Sexual Assault in the Military: New Legislation Seeks to Alter Reporting Process
Terri Odam, like so many military personnel, suffers from severe post-traumatic stress disorder (PTSD). The difference, hers was not onset from a missile strike, or air raid, but instead from the rape she endured at the hands of her fellow Navy Sea Bee.
It was 1985, and she was only 22 years old.
“We raised our right hands, to protect the constitution and the United States, not to be raped,” Odam said, referring to victims of sexual assault serving in the military.
When Odam went to her commanding officer to report the incidence, she was called a liar and told to “take an aspirin and go to bed.”
“Despite 25 years of task force recommendations, of Pentagon studies, of congressional hearings, rapes and sexual assaults in the military continue unabated,” said Representative Jackie Speier, D-Calif., who unveiled legislation today at the National Press Club to change the current procedures of reporting sexual assault in the military.
Currently, the power to pursue a sexual assault case lies completely at the discretion of the unit commander.
“They can decide whether it’s true or not… It’s the judge and the jury,” Speier said.
According to the Department of Defense only 13-percent of sexual assaults in the military are reported and they estimate that in 2010 alone more than 19,000 incidents occurred.
“Men and women who have been sexually assaulted in the military have come to realize that military justice is an oxymoron,” Speier said. “They are forced to live…in secret and that leads to a second act of victimization. They suffer while their attackers go unpunished.”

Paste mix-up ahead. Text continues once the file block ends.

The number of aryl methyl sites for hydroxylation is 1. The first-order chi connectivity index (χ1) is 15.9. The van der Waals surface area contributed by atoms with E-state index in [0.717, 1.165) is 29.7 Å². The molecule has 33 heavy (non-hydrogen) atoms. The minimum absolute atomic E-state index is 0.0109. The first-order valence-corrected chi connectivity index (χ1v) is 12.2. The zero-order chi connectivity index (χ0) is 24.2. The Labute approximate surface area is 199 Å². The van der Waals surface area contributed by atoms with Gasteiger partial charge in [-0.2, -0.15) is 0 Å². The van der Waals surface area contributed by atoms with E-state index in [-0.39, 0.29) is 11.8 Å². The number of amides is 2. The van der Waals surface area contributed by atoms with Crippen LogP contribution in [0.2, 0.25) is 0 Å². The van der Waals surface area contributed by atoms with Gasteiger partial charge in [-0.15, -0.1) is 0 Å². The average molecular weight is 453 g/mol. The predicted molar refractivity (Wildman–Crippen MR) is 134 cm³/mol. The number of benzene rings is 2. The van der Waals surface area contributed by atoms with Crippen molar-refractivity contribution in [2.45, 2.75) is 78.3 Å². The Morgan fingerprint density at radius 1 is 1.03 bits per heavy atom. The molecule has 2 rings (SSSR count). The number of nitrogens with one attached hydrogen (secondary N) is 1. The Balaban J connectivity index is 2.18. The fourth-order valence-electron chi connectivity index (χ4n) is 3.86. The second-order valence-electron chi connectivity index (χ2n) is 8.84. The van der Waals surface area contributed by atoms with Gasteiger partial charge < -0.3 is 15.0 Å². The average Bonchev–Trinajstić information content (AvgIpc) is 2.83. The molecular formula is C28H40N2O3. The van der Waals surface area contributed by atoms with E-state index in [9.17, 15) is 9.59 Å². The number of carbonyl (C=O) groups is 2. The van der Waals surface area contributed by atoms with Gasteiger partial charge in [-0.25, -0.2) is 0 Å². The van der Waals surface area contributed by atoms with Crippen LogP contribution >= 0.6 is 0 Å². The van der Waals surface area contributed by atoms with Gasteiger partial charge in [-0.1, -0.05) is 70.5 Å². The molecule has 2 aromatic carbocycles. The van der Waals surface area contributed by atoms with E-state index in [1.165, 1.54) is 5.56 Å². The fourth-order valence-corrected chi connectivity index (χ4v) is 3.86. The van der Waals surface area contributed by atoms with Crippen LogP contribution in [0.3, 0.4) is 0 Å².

This was true for another victim present at today’s press conference, Heath Phillips, who endured multiple sexual assaults over the span of a year—his first year enlisted in the Navy.
“I was told I was a mama’s boy, this doesn’t happen, you just want to go home, Phillips said. “Because of that, the assaults escalated worse. It was repeated. I would constantly report it, constantly called a liar. Finally I went AWOL.”
Speier’s newly presented legislation would change the fundamental order of how sexual assaults and rapes are dealt with in the military branches. A new autonomous group, comprised of both civilian and military experts, the Sexual Assault Oversight and Response Office would handle the prosecution, reporting, investigation and all other aspects of a sexual assault case—taking it out of the hands of commanding officers.
In addition, the new Office, which will be within the Department of Defense, will also create a sexual assault database that will share information with civilian databases. Currently, sexual offenders convicted within the military are not always required to register with their states sexual offender database.
Speier was able to obtain 44 co-sponsors of the bill “in less than a day” and is confident the bill will “become a bi-partisan piece of legislation.”
When asked how the newly formed office will be funded Speier responded that although she does not have “an estimated cost” it would be much less than providing “PTSD treatment to a victim for 30 to 40 years (and) the loss of productivity that results, the loss of the training when a victim is taken from the service.”
Out of the 13 percent of victims that report, 90 percent are involuntarily honorably discharged, as was the case for Odam.
“We are tired of losing good military personnel just because they were raped. I was one of those. I lost my job because I was raped. It’s got to stop today, period,” Odam said.
Phillips received an ‘other than honorable’ discharge.
However, the loss of productivity and training is also seen when service members like Greg Jacob leave service because he was “unable to protect the marines in my command from one of their own…because I didn’t have the support of higher ups.”
In addition to presenting the bill, Speier introduced a newly formed non-profit called Protect Our Defenders, which according to its website “seeks to honor, support and give voice to the brave women and men in uniform who have been sexually assaulted while serving their country.”
“The failure to respond in a judicious manner to sexual assault its more than an injustice, it is according to some of our military leaders, a threat to our military readiness,” Speier said. “Members of military units survive on the code of watching out for one another. When sexual assaults or rapes are hushed, ignored or treated lightly, trust in a unit is compromised along with its collective readiness to engage the enemy.”